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Washington D.C.


District of Columbia (Washington D.C.)

Visual Art Scene in Washington D.C.

Washington, DC is internationally known for the vast collection of art housed in its celebrated museums and galleries. But what many visitors to Washington, DC may not realize is that these large institutions only scratch the surface of the area's visual arts offerings. In a city full of culturally diverse people, food and entertainment, the art scene is no different. From tiny galleries in trendy Dupont Circle showcasing local works to blockbuster exhibitions on the National Mall, the visual arts in Washington, DC are worth an in-depth look.

National Gallery of Art
If you're in search of an art history lesson, begin your exploration of the DC visual arts scene at the National Gallery of Art. Representing the major achievements in painting, sculpture and graphic arts from the Middle Ages to the present, the Gallery contains more than 100,000 works in two buildings, including Ginevra de' Benci, the only painting by Leonardo da Vinci in the Western Hemisphere. The West Building houses art through the 19th century and the East Building houses contemporary and modern art. In addition to the two buildings, the Gallery opened a sculpture garden in 1999. It contains 17 works on 6.1 acres of land and includes important post-World War II sculptures by internationally recognized artists such as Louise Bourgeois, Roy Lichtenstein and Claes Oldenburg. The National Gallery also organizes national shows that travel to other prominent museums.

The Corcoran Gallery of Art
Described by Frank Lloyd Wright as "the best designed building in Washington, DC," The Corcoran Gallery of Art, just a block from the White House, displays its collection in a Beaux-Arts style building with an impressive two-story atrium entrance hall. The Corcoran is the largest non-federal art museum in DC and was the first art museum to open in the city. Today, it is world-renowned for its permanent collection of 20th-century painting, sculpture and photography, featuring works by such artists as John Singer Sargent, Claude Monet, Winslow Homer, Mary Cassatt and Edgar Degas.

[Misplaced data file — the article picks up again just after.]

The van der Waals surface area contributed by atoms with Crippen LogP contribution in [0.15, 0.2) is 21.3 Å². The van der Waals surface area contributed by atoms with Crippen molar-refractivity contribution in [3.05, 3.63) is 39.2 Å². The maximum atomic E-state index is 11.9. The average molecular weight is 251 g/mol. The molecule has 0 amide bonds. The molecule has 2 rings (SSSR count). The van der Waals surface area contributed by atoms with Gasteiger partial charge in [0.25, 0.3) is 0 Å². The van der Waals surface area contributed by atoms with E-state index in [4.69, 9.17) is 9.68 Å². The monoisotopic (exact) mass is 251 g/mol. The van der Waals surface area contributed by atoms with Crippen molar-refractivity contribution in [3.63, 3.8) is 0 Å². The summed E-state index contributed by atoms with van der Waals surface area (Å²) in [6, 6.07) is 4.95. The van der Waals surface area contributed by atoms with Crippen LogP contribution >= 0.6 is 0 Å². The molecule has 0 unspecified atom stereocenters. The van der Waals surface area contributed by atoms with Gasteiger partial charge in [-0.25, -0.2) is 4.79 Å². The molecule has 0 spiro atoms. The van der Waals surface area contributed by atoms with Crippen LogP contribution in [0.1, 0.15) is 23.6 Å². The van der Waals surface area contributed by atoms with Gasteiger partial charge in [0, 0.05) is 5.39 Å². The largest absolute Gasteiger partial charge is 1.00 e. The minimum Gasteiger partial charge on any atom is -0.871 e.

Corcoran College of Art and Design
For those looking to dig deeper into their own artistic abilities, the Corcoran College of Art and Design offers degrees and continuing education programs in several of the visual arts, including digital media design, graphic design, interior design, photography and fine arts. Classes in ceramics, drawing, painting and sculpture are also offered for those looking to satisfy artistic curiosities.

The Phillips Collection
Considered America's first museum of modern art, The Phillips Collection in Dupont Circle is noted for its Impressionist and Post-Impressionist paintings, including Auguste Renoir's "The Luncheon of the Boating Party." Works by El Greco, Chardin, Manet, Cezanne, Matisse and Picasso are also part of this impressive collection, housed in what was once the private home of art collector Duncan Phillips and his family. The Phillips Collection enlarged its current facilities with the renovation of the Goh Annex and the opening of an education center, expanded gallery space, an improved library, and a new 180-seat auditorium.

The Kreeger Museum
near Georgetown University, with works from the 1850s to the 1970s, can be considered a labor of love. The collection was acquired by Carmen and the late David Kreeger, who only purchased pieces that they could both agree on. Their pleasing tastes show in works by Picasso, Monet, van Gogh, Miro, Kandinsky, Renoir, along with many others. The collection is staged in the Kreeger's Foxhall residence, a sprawling, Modernist mansion with furnishings that reflect Mrs. Kreeger's native Puerto Rico.

The National Museum of Women in the Arts
located on New York Avenue in downtown DC, houses more than 3,000 works, spanning from the Renaissance through today's artists. Opened in 1987 in what was once, ironically, a former male-only Masonic lodge, it is the only museum in the world dedicated exclusively to preserving and honoring the achievements of women in all disciplines, periods and nationalities. Works by Frida Kahlo - who recently received renewed attention through the commercial and critical success of the Oscar-nominated biographical movie - are displayed here. In addition to showing important works by women artists, the museum actively promotes women in the arts through various outreach and educational programs.

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Source: Washington DC CTC
Last modified: 20070426
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